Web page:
Preventing SQL Injection Attacks on your Joomla Websites

5 min read


Mark Twain once said, “There are only two certainties in life-death and taxes.” Even in web security there are two certainties: It’s not “if you are attacked”, but “when and how” your site will be taken advantage of.

There are several types of attacks that your Joomla! site may be vulnerable to such as CSRF, Buffer Overflows, Blind SQL Injection, Denial of Service, and others that are yet to be found.

The top issues in PHP-based websites are:

  • Incorrect or invalid (intentional or unintentional) input
  • Access control vulnerabilities
  • Session hijacks and attempts on session IDs
  • SQL Injection and Blind SQL Injection
  • Incorrect or ignored PHP configuration settings
  • Divulging too much in error messages and poor error handling
  • Cross Site Scripting (XSS)
  • Cross Site Request Forgery, that is CSRF (one-click attack)

SQL Injections

SQL databases are the heart of Joomla! CMS. The database holds the content, the users’ IDs, the settings, and more. To gain access to this valuable resource is the ultimate prize of the hacker. Accessing this can gain him/her an administrative access that can gather private information such as usernames and passwords, and can allow any number of bad things to happen. When you make a request of a page on Joomla!, it forms a “query” or a question for the database. The database is unsuspecting that you may be asking a malformed question and will attempt to process whatever the query is. Often, the developers do not construct their code to watch for this type of an attack. In fact, in the month of February 2008, twenty-one new SQL Injection vulnerabilities were discovered in the Joomla! land. The following are some examples presented for your edification. Using any of these for any purpose is solely your responsibility and not mine:

Example 1


Example 2


Both of these will reveal, under the right set of circumstances, the usernames and passwords in your system. There is a measure of protection in Joomla! 1.0.13, with an encryption scheme that will render the passwords useless. However, it does not make sense to allow extensions that are vulnerable to remain. Yielding ANY kind of information like this is unacceptable.

The following screenshot displays the results of the second example running on a test system with the vulnerable extension. The two pieces of information are the username that is listed as Author, and the Hex string (partially blurred) that is the hashed password:

Preventing SQL Injection Attacks on your Joomla Websites

You can see that not all MD5 hashes can be broken easily. Though it won’t be shown here, there is a website available where you enter your hash and it attempts to crack it. It supports several popular hashes.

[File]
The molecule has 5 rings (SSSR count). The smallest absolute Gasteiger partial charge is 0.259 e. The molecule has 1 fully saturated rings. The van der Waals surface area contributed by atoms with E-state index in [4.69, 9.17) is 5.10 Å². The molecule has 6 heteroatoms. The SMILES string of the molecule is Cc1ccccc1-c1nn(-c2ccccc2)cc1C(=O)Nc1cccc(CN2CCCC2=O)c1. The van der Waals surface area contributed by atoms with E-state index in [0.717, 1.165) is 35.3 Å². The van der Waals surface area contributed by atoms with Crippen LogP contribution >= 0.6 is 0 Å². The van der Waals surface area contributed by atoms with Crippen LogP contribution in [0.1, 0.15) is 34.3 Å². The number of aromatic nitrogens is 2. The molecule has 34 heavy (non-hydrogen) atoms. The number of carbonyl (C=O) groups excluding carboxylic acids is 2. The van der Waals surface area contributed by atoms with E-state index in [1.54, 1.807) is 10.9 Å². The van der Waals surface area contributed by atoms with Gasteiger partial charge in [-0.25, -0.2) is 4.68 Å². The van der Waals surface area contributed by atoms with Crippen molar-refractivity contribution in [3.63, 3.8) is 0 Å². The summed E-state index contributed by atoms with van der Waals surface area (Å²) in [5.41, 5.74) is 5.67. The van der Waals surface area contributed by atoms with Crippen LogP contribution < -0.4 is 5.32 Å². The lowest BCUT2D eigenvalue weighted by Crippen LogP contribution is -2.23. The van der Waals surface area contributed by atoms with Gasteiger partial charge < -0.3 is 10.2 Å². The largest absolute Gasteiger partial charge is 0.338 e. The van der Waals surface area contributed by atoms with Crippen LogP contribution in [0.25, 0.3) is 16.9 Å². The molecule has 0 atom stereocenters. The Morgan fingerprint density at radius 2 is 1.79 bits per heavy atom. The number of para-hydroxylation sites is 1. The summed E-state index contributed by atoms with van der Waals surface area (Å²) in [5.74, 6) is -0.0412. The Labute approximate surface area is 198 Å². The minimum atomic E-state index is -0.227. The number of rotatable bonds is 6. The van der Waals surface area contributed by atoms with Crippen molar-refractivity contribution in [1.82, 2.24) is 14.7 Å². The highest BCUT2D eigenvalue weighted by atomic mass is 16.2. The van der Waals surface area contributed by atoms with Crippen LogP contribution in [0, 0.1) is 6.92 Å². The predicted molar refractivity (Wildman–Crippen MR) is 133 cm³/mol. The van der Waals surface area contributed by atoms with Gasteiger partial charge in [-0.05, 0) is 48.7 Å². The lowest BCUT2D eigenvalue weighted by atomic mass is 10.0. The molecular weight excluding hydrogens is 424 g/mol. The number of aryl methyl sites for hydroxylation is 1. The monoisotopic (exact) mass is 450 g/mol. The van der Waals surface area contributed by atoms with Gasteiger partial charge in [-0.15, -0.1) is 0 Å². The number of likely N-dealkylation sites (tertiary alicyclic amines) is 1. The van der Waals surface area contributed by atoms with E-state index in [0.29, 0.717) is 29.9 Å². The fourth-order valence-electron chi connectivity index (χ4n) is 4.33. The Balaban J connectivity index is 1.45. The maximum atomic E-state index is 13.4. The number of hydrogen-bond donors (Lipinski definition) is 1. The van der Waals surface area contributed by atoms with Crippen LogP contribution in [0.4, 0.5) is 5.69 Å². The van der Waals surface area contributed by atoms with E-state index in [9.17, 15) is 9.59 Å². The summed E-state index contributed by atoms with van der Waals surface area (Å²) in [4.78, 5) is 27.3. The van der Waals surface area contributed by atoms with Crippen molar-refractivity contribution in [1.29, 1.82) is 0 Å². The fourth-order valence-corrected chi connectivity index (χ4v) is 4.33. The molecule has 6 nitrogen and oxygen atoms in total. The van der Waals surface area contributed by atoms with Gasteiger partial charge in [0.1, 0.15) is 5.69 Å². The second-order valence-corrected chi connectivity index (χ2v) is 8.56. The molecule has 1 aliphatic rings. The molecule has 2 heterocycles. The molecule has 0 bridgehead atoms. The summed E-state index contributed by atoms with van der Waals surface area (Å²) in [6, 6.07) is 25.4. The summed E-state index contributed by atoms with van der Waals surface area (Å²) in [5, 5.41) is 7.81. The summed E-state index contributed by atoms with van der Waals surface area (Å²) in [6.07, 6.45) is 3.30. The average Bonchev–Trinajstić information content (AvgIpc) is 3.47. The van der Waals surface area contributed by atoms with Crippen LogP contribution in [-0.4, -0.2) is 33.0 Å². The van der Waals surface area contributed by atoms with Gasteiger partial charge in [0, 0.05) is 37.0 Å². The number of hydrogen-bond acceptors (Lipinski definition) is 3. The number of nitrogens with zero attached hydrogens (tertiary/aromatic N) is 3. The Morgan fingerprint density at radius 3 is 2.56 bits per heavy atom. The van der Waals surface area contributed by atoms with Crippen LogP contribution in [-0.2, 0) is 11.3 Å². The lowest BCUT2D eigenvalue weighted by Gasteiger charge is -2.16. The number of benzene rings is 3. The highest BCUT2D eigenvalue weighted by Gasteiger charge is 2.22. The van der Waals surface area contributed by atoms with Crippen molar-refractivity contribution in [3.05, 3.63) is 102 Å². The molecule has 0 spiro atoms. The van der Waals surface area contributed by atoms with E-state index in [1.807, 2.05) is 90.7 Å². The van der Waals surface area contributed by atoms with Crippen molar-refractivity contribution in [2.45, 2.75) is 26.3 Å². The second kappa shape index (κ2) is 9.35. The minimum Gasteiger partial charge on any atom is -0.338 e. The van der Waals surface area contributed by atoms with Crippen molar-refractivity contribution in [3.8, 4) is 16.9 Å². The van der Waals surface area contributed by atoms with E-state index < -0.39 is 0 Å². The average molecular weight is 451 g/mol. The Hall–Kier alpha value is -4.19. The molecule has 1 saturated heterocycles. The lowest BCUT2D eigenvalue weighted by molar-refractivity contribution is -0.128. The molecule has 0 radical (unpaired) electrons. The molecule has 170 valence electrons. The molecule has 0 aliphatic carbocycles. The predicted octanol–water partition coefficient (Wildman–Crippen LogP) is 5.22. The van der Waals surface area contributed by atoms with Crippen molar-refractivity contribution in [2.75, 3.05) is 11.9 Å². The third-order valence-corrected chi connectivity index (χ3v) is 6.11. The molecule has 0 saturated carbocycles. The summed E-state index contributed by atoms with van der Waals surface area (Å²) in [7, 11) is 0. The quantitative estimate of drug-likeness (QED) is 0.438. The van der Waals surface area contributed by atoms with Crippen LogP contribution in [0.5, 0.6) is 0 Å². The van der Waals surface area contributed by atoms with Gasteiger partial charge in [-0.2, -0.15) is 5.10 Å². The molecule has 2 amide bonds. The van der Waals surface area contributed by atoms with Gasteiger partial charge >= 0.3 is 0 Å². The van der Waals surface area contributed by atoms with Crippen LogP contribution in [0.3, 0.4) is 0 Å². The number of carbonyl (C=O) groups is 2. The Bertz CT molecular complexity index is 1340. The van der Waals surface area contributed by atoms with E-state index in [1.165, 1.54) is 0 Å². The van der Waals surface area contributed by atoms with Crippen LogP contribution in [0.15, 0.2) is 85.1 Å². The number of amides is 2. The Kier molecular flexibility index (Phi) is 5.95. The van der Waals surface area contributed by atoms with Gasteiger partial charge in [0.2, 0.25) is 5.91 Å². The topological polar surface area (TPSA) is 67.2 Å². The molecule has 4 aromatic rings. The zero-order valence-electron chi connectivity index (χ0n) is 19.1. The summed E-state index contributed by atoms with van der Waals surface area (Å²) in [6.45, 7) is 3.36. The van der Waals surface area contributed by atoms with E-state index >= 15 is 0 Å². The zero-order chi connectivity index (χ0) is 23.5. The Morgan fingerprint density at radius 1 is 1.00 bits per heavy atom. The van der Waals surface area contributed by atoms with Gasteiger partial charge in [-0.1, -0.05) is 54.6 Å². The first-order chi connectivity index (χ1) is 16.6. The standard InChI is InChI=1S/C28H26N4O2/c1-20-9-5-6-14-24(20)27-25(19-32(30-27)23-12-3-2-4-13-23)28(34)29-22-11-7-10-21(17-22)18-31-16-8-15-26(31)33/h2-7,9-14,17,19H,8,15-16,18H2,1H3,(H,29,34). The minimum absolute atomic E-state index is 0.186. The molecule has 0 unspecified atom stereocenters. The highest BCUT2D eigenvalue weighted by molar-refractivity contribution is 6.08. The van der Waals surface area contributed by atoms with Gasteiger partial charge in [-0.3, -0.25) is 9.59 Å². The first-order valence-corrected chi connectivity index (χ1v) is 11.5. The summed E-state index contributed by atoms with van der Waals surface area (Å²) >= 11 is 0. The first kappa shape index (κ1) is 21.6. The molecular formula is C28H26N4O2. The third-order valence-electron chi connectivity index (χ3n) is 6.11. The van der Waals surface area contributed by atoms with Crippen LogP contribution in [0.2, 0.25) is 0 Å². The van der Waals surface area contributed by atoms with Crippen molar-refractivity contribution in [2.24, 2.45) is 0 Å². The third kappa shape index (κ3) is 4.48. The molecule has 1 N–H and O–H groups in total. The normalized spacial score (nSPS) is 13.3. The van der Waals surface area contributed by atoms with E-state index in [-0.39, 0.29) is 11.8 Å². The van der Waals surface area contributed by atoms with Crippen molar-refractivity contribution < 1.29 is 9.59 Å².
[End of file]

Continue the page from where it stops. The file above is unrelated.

When I entered this hash (of a password) into the tool, I found the password to be Anthony.

Preventing SQL Injection Attacks on your Joomla Websites

It’s worth noting that this hash and its password are a result of a website getting broken into, prompting the user to search for the “hash” left behind, thus yielding the password.

The important news, however, is that if you are using Joomla! 1.0.13 or greater, the password’s hash is now calculated with a “salt”, making it nearly impossible to break. However, the standard MD5 could still be broken with enough effort in many cases. For more information about salting and MD5 see:

For an interesting read on salting, you may wish to read this

SQL Injection is a query put to an SQL database where data input was expected AND the application does not correctly filter the input. It allows hijacking of database information such as usernames and passwords, as we saw in the earlier example.

Most of these attacks are based on two things. First, the developers have coding errors in their code, or they potentially reused the code from another application, thus spreading the error. The other issue is the inadequate validation of input. In essence, it means trusting the users to put in the RIGHT stuff, and not put in queries meant to harm the system. User input is rarely to be trusted for this reason. It should always be checked for proper format, length, and range.

There are many ways to test for vulnerability to an SQL Injection, but one of the most common ones is as follows:

Preventing SQL Injection Attacks on your Joomla Websites

In some cases, this may be enough to trigger a database to divulge details. This very simplistic example would not work in the login box that is shown. However, if it were presented to a vulnerable extension in a manner such as the following it might work:

<FORM action= method=post>
<input type=hidden name=A value="me' or 1=1--">

This “posting” method (presented as a very generic exploit and not meant to work per se in Joomla!) will attempt to break into the database by putting forward queries that would not necessarily be noticed.

But why 1=1- – ? According to PHP.NET, “It is a common technique to force the SQL parser to ignore the rest of the query written by the developer with– which is the comment sign in SQL.”

You might be thinking, “So what if my passwords are hashed? They can get them but they cannot break them!”

This is true, but if they wanted it badly, nothing keeps them from doing something such as this:

INSERT INTO jos_mydb_users
 VALUES ('[email protected]','default','Jdoe','John Doe');--';

This code has a potential if inserted into a query such as this:

INSERT INTO jos_mydb_users
VALUES ('[email protected]','default','Jdoe','John Doe');--';

Again, this is a completely bogus example and is not likely to work. But if you can get an SQL DB to divulge its information, you can get it to “accept” (insert) information it should not as well.


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